My story is what I make of it; your story is what you make of it.

You and I would not be who we are if we had not traveled the darkness of our paths. We would not be who we are if we had not stood in the sunshine and burned our faces. We would not be who we are if the tears we cried did not moisten our cheeks. We would not be who we are if you did not fall down and scrape our knees and break our bones. We would not be who we are if our hearts themselves did not burst into the billion tiny pieces that scatter the pathway of our lives.

Our stories define us for better or for worse.

We get to choose. We get to make the choice to pick up each drop of pain and every ounce of joy from the journey and carefully place them in our backpacks to use for good. Or we get to choose to let them weigh us down. We get to choose to set our gaze, turn our faces toward the sun; toward the unknown; toward the future; choose to let every particle fuel us. Or not.

If you make the choice to let your pain fuel you then you have power. When you meet someone on the pathway that needs a hand – you have something to offer them. You can carefully tend their hurt with a bandage that once covered the scars you bear. You can caress the soul of the stranger with the hand of mercy you never had. You can choose to dig deeply into your past, pull out every gem leave them like sparkling dust in your wake.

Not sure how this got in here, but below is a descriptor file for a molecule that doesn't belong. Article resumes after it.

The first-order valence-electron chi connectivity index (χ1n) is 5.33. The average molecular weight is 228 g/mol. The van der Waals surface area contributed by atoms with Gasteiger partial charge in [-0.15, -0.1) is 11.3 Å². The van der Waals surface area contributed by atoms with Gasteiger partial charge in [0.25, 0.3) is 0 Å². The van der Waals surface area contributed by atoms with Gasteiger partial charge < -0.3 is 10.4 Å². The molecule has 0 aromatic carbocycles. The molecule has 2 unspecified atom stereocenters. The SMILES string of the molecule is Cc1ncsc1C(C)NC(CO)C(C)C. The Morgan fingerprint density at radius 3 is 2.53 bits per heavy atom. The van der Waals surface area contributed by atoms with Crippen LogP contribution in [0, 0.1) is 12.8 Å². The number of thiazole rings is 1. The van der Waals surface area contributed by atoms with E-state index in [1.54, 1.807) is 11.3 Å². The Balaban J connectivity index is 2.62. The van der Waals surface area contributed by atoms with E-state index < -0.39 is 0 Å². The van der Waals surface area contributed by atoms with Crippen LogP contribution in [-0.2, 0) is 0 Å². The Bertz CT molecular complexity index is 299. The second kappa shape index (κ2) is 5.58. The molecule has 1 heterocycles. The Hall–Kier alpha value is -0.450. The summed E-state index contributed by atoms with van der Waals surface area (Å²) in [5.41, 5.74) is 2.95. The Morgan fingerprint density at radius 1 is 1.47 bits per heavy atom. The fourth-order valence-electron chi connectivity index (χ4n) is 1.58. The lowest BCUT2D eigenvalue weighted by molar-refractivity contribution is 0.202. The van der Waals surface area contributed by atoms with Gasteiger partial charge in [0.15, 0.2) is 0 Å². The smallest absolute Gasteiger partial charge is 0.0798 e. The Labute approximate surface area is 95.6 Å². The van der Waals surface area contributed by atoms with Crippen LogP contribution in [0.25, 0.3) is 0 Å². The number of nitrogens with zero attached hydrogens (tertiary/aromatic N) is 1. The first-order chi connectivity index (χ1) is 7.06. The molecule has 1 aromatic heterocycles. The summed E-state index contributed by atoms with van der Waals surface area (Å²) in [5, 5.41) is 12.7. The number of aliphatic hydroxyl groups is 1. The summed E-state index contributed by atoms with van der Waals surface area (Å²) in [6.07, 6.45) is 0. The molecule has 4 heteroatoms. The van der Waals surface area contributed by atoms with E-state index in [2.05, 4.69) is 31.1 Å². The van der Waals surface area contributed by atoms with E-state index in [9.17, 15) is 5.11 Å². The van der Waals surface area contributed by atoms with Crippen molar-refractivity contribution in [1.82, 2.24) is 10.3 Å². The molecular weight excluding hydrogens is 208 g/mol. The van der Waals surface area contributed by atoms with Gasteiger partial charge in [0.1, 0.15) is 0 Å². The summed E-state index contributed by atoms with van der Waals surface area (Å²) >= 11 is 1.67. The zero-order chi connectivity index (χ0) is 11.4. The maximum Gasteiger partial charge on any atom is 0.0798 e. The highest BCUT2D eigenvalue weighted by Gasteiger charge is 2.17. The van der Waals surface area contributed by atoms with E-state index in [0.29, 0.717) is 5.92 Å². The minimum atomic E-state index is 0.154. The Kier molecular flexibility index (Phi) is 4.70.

This is life. It’s a rollercoaster in a amusement park – if you choose to see it that way. We all go through it, but the strong choose to own their brokenness. They embrace the ups as well as the downs. They accept the wounds of this life and choose to let the ashes of ruin ignite their fire. They take in every failure and through labor, they birth beauty.

You get to choose to let your story be your strength, to let it carry you into the unknown; to let it break bonds and unite hearts. Be strong. Let every bruise fuel your step; let every joy be your song.

Choose life.

I wipe the steam off the mirror once more and peer at my face. This time, I smile. I earned and love every single last of the damn lines that etch my face. They remind me of who I am. They remind me that…

Today, I am 40.

I love my life, I love myself. I am Precious. Loved. Miraculous. Beautiful. Capable. Wise.  So are you.

Happy Birthday, Gorgeous.

All My Love,